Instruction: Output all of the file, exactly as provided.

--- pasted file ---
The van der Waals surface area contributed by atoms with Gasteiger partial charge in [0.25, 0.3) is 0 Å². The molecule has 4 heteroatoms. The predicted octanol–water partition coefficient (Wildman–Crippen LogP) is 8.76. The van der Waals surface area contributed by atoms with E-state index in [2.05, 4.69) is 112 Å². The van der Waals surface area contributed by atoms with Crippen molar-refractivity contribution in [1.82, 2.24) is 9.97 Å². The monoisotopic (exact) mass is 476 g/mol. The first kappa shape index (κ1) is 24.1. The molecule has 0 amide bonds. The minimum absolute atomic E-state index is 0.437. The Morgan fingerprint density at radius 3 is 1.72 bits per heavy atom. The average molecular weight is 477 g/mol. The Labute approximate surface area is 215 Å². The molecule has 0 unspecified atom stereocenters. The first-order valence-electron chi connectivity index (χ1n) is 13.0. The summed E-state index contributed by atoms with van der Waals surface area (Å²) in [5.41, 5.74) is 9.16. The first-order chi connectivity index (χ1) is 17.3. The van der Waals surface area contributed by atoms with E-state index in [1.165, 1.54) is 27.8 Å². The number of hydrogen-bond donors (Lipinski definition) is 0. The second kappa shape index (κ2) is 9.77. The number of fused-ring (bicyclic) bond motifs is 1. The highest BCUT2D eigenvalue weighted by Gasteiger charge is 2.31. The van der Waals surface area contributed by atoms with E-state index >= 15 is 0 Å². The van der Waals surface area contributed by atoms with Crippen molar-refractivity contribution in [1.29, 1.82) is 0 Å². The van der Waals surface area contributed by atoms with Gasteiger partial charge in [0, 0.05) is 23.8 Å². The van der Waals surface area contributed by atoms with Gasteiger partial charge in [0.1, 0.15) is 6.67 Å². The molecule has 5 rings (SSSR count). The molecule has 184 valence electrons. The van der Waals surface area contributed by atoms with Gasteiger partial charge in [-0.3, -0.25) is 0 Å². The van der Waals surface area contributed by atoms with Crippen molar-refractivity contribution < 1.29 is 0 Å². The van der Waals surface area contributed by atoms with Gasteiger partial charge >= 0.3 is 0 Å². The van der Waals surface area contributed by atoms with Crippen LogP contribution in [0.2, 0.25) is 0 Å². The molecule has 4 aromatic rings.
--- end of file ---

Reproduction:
The van der Waals surface area contributed by atoms with Gasteiger partial charge in [0.25, 0.3) is 0 Å². The molecule has 4 heteroatoms. The predicted octanol–water partition coefficient (Wildman–Crippen LogP) is 8.76. The van der Waals surface area contributed by atoms with E-state index in [2.05, 4.69) is 112 Å². The van der Waals surface area contributed by atoms with Crippen molar-refractivity contribution in [1.82, 2.24) is 9.97 Å². The monoisotopic (exact) mass is 476 g/mol. The first kappa shape index (κ1) is 24.1. The molecule has 0 amide bonds. The minimum absolute atomic E-state index is 0.437. The Morgan fingerprint density at radius 3 is 1.72 bits per heavy atom. The average molecular weight is 477 g/mol. The Labute approximate surface area is 215 Å². The molecule has 0 unspecified atom stereocenters. The first-order valence-electron chi connectivity index (χ1n) is 13.0. The summed E-state index contributed by atoms with van der Waals surface area (Å²) in [5.41, 5.74) is 9.16. The first-order chi connectivity index (χ1) is 17.3. The van der Waals surface area contributed by atoms with E-state index in [1.165, 1.54) is 27.8 Å². The number of hydrogen-bond donors (Lipinski definition) is 0. The second kappa shape index (κ2) is 9.77. The number of fused-ring (bicyclic) bond motifs is 1. The highest BCUT2D eigenvalue weighted by Gasteiger charge is 2.31. The van der Waals surface area contributed by atoms with E-state index >= 15 is 0 Å². The van der Waals surface area contributed by atoms with Crippen molar-refractivity contribution in [1.29, 1.82) is 0 Å². The van der Waals surface area contributed by atoms with Gasteiger partial charge in [0, 0.05) is 23.8 Å². The van der Waals surface area contributed by atoms with Gasteiger partial charge in [0.1, 0.15) is 6.67 Å². The molecule has 5 rings (SSSR count). The molecule has 184 valence electrons. The van der Waals surface area contributed by atoms with Gasteiger partial charge in [-0.3, -0.25) is 0 Å². The van der Waals surface area contributed by atoms with Crippen molar-refractivity contribution < 1.29 is 0 Å². The van der Waals surface area contributed by atoms with Gasteiger partial charge >= 0.3 is 0 Å². The van der Waals surface area contributed by atoms with Crippen LogP contribution in [0.2, 0.25) is 0 Å². The molecule has 4 aromatic rings.